Why should teaching-focused, innovative programmes suffer from a teaching excellence framework (TEF) that intends to support them?
The TEF is meant to remedy what Jo Johnson controversially described as the “lamentable” state of student satisfaction in UK higher education, and a wave of interdisciplinary, pedagogically-innovative programmes – including at many Russell Group institutions – have risen to meet this perceived challenge. Despite many of these programmes being featured prominently in TEF narratives as examples of teaching excellence, these programmes will be among the first to suffer from TEF’s misleading results.
Many of these programmes and departments are small, require cost-intensive low staff-student ratios, and do not have a clearly defined pipeline to high-paying careers: ripe targets for restructuring. Moreover, ongoing research at the University of Warwick (in collaboration with the European Colleges of Liberal Arts and Sciences and Erasmus+) indicates that due to the emphasis on critical thinking that these programmes champion, they are more likely to receive critical feedback from students.
This should be an advantage, as we seek to find new ways to benefit from student engagement, but instead it will skew future TEF results under the current methodology and risk driving down recruitment. This should be of real concern not just to Russell Group marketing directors who now have to make bronze look distinctively golden-tinged, but for all of us who believe in the values espoused by the TEF and are working to develop new pedagogic approaches in higher education.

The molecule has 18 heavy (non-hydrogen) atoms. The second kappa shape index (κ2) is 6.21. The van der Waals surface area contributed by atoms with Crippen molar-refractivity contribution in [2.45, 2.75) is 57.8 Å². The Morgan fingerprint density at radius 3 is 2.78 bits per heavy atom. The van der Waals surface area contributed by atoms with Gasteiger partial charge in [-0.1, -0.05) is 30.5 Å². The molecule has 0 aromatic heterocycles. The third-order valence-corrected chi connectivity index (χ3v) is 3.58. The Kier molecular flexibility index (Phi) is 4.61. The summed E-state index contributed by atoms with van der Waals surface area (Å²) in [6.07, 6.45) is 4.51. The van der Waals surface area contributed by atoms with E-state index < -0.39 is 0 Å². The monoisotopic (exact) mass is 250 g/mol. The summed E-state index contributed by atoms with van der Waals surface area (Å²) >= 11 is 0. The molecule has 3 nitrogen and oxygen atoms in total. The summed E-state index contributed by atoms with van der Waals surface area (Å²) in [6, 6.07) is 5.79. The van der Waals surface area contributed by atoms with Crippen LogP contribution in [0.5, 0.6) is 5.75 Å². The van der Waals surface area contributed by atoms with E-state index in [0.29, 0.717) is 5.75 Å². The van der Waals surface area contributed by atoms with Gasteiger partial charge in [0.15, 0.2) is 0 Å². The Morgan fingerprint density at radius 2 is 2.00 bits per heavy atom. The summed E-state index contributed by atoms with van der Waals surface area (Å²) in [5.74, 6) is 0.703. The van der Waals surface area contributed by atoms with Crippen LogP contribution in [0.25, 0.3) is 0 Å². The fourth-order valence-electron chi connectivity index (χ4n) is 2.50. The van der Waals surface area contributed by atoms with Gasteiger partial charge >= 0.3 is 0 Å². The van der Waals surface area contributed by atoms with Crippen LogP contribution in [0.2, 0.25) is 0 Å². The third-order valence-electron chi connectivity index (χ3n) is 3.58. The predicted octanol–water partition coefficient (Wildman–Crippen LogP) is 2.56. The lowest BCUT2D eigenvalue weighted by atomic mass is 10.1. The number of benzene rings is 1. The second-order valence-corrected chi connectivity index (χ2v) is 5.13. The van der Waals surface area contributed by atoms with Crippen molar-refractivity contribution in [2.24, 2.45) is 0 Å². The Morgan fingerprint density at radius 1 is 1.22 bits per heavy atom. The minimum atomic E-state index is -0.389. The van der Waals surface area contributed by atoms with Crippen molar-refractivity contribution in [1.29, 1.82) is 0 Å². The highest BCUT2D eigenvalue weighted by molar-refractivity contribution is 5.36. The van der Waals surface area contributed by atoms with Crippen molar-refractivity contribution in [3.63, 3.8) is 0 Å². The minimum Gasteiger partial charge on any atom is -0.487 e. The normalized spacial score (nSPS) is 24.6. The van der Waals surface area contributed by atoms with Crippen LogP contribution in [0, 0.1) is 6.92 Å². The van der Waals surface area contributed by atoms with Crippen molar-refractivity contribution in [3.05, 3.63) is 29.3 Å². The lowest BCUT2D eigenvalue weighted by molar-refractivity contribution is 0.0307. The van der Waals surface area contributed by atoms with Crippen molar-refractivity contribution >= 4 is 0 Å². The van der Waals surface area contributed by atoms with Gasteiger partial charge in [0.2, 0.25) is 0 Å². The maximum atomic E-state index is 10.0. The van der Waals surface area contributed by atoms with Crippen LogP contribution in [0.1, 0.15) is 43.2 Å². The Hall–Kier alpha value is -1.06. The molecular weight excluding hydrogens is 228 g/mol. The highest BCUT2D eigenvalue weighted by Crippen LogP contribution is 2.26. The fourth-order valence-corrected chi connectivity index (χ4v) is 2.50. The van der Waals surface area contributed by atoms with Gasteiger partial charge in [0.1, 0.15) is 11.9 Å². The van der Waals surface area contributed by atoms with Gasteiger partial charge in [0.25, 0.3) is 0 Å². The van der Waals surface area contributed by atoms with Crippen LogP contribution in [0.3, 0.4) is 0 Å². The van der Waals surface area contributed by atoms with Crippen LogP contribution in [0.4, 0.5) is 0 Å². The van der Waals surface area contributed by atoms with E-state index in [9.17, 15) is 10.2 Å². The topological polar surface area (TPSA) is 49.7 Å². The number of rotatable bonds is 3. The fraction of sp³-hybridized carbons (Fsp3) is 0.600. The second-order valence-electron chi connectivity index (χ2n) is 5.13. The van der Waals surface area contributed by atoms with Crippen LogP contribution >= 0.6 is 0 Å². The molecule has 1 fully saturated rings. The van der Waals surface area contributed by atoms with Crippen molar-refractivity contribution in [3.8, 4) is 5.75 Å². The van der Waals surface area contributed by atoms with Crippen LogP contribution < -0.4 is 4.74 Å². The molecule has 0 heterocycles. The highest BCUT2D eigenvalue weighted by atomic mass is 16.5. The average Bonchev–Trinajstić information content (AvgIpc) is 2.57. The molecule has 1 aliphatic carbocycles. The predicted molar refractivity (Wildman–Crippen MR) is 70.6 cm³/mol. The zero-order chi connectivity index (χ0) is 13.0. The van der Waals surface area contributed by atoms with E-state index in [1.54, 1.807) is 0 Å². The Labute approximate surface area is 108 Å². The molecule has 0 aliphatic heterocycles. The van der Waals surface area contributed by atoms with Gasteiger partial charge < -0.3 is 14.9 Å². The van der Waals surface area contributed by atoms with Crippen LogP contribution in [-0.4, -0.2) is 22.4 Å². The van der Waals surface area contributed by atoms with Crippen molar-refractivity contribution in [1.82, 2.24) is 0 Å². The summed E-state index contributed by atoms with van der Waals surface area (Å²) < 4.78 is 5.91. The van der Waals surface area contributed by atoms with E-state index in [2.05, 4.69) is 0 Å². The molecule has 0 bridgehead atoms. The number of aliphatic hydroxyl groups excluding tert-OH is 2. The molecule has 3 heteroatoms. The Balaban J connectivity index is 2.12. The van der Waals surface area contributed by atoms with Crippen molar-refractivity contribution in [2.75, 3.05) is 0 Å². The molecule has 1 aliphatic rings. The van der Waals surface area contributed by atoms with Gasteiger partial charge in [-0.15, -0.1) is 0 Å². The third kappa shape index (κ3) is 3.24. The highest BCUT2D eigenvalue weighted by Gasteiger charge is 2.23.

The TEF represents a neat articulation of the conflict facing the sector’s shift towards a more consumer-focused model: on the one hand, a stronger focus on teaching excellence drives pedagogic innovation and spurs us to greater efforts to improve student experience; on the other, it speaks the language of the competitive marketplace, asking students to see themselves not just as consumers, but as reviewers of a product with which they have limited experience.
As consumers are asked routinely to quantify their experiences for everything from taxi rides to takeaway dinners, we can see a warping of understanding regarding measurements of "excellence". The TEF pushes this warping into the HE sector: a gold ranking conjures sunny images straight off a marketing brochure; a silver, something less than desirable; and a bronze indicates that you’ll be lucky to escape with a post-graduation job of any kind and without a stress-related disorder.
Within the context of a reputation-driven recruitment system, the TEF will have serious impact on universities’ abilities to recruit students (the first rumbling of this are already being felt in international student recruitment). This is because prospective students – especially undergraduates – are fundamentally imperfect customers reliant on simplistic indicators of excellence. They are making a heavy emotional and financial investment without any prior experience, little knowledge of the sector and substantial external pressure (from parents, schools, and employers).